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answered arms Baron beautiful began behold beneath blue breath bright castle chamber changed CHAPTER child church close clouds comes dark death door dreams earth eyes face fall feeling figure Flemming flowers forms German golden grave green hand head hear heard heart heaven hills holy hour human ILLUSTRATED Italy lady land leathery leaves light lives look mind morning mountain Nature never night once passed Paul poet poor postilion replied Rhine river round ruin Saint scene seemed seen shadows side silent singing song soon sorrow soul sound spirit stands stars stood story strange stream street summer sweet tell things thou thought tower town trees turned valley voice walk wall waters whole wild wind window wish wonder young
Página 147 - O, thou art fairer than the evening air Clad in the beauty of a thousand stars...
Página 229 - He that hath found some fledged bird's nest may know, At first sight, if the bird be flown ; But what fair well or grove he sings in now, That is to him unknown.
Página 164 - Yet what binds us, friend to friend, But that soul with soul can blend ? Soul-like were those hours of yore ; Let us walk in soul once more ! "Take, O boatman, thrice thy fee ; Take, — I give it willingly ; For, invisible to thee, Spirits twain have crossed with me ! " " O, that is beautiful, — beautiful exceedingly ! Who translated it?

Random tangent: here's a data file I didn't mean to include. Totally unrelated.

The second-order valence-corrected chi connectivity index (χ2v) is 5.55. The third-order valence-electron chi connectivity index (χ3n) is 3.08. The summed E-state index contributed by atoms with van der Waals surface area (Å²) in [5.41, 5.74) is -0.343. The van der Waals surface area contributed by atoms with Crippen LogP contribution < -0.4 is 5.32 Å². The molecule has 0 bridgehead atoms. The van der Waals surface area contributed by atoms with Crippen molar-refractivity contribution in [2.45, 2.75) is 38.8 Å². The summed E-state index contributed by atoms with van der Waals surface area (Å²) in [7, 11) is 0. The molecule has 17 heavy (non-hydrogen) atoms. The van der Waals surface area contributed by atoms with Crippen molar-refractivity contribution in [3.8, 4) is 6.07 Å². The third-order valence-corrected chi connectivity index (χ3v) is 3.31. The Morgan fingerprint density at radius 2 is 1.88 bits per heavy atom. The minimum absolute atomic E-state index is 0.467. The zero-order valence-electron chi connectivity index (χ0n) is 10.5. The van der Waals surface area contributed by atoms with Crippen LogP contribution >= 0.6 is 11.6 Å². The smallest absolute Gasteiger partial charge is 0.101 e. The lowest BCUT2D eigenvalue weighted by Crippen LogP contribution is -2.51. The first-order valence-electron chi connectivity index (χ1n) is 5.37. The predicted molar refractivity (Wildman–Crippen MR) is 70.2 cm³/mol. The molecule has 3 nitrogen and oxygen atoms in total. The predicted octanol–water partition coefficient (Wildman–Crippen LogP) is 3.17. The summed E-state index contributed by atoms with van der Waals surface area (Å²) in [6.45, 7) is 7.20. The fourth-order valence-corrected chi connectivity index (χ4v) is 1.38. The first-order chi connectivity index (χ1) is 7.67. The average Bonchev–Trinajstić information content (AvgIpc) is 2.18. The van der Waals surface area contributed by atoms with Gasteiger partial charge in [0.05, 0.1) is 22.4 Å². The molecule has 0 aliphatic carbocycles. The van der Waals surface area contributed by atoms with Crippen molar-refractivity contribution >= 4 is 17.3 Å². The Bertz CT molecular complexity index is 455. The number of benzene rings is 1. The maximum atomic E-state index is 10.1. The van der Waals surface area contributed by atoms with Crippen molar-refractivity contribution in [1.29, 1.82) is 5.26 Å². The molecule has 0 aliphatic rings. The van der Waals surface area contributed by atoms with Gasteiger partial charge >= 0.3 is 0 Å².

Página 167 - Virgin. 0, there is nothing holier, in this life of ours, than the first consciousness of love, — the first fluttering of its silken wings ; the first rising sound and breath of that wind which is so soon to sweep through the soul, to purify or to destroy ! Old histories tell us that the great Emperor Charlemagne stamped his edicts with the hilt of his sword.
Página 37 - Chinese proverb is true ; a single conversation across the table with a wise man is better than ten years
Página 228 - They are all gone into the world of light ! And I alone sit lingering here ; Their very memory is fair and bright, And my sad thoughts doth clear. It glows and glitters in my cloudy breast, Like stars upon some gloomy grove, Or those faint beams in which this hill is drest, After the sun's remove.
Página 166 - O Land ! O Land ! For all the broken-hearted The mildest herald by our fate allotted, Beckons, and with inverted torch doth stand To lead us with a gentle hand Into the land of the great Departed, Into the Silent Land ;
Página 228 - After the sun's remove. I see them walking in an air of glory, "Whose light doth trample on my days — My days, which are at best but dull and hoary, Mere glimmering and decays.
Página 173 - I KNOW a maiden fair to see, Take care ! She can both false and friendly be, Beware ! Beware ! Trust her not. She is fooling thee ! She has two eyes, so soft and brown, Take care ! She gives a side-glance and looks down, Beware ! Beware ! Trust her not, She ifl fooling thee ! And she has hair of a golden hue, Take care ! And what she says, it is not true, Beware ! Beware ! Trunt her not, She is fooling thee ! She has a bosom as white as snow, Take care ! She knows how much it is best to show.